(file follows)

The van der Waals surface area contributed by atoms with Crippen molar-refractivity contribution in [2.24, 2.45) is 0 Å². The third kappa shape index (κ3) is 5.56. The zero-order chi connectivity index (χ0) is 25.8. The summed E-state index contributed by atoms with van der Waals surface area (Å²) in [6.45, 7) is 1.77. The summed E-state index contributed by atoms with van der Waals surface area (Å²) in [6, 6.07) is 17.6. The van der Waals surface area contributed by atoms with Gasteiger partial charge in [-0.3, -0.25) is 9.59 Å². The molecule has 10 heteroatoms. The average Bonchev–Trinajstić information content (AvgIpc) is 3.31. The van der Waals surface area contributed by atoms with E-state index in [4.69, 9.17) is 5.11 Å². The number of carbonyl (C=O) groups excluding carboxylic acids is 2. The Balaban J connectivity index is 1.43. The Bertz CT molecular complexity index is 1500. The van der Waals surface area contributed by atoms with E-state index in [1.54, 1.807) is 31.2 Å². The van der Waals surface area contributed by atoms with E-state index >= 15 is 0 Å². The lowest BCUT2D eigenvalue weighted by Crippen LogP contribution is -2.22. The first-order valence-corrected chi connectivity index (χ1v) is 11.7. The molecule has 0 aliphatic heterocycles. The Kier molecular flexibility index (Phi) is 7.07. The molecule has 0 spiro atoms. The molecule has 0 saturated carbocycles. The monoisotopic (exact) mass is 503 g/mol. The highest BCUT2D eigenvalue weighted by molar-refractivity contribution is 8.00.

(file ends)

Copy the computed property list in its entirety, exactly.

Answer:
The van der Waals surface area contributed by atoms with Crippen molar-refractivity contribution in [2.24, 2.45) is 0 Å². The third kappa shape index (κ3) is 5.56. The zero-order chi connectivity index (χ0) is 25.8. The summed E-state index contributed by atoms with van der Waals surface area (Å²) in [6.45, 7) is 1.77. The summed E-state index contributed by atoms with van der Waals surface area (Å²) in [6, 6.07) is 17.6. The van der Waals surface area contributed by atoms with Gasteiger partial charge in [-0.3, -0.25) is 9.59 Å². The molecule has 10 heteroatoms. The average Bonchev–Trinajstić information content (AvgIpc) is 3.31. The van der Waals surface area contributed by atoms with E-state index in [4.69, 9.17) is 5.11 Å². The number of carbonyl (C=O) groups excluding carboxylic acids is 2. The Balaban J connectivity index is 1.43. The Bertz CT molecular complexity index is 1500. The van der Waals surface area contributed by atoms with E-state index in [1.54, 1.807) is 31.2 Å². The van der Waals surface area contributed by atoms with E-state index >= 15 is 0 Å². The lowest BCUT2D eigenvalue weighted by Crippen LogP contribution is -2.22. The first-order valence-corrected chi connectivity index (χ1v) is 11.7. The molecule has 0 aliphatic heterocycles. The Kier molecular flexibility index (Phi) is 7.07. The molecule has 0 spiro atoms. The molecule has 0 saturated carbocycles. The monoisotopic (exact) mass is 503 g/mol. The highest BCUT2D eigenvalue weighted by molar-refractivity contribution is 8.00.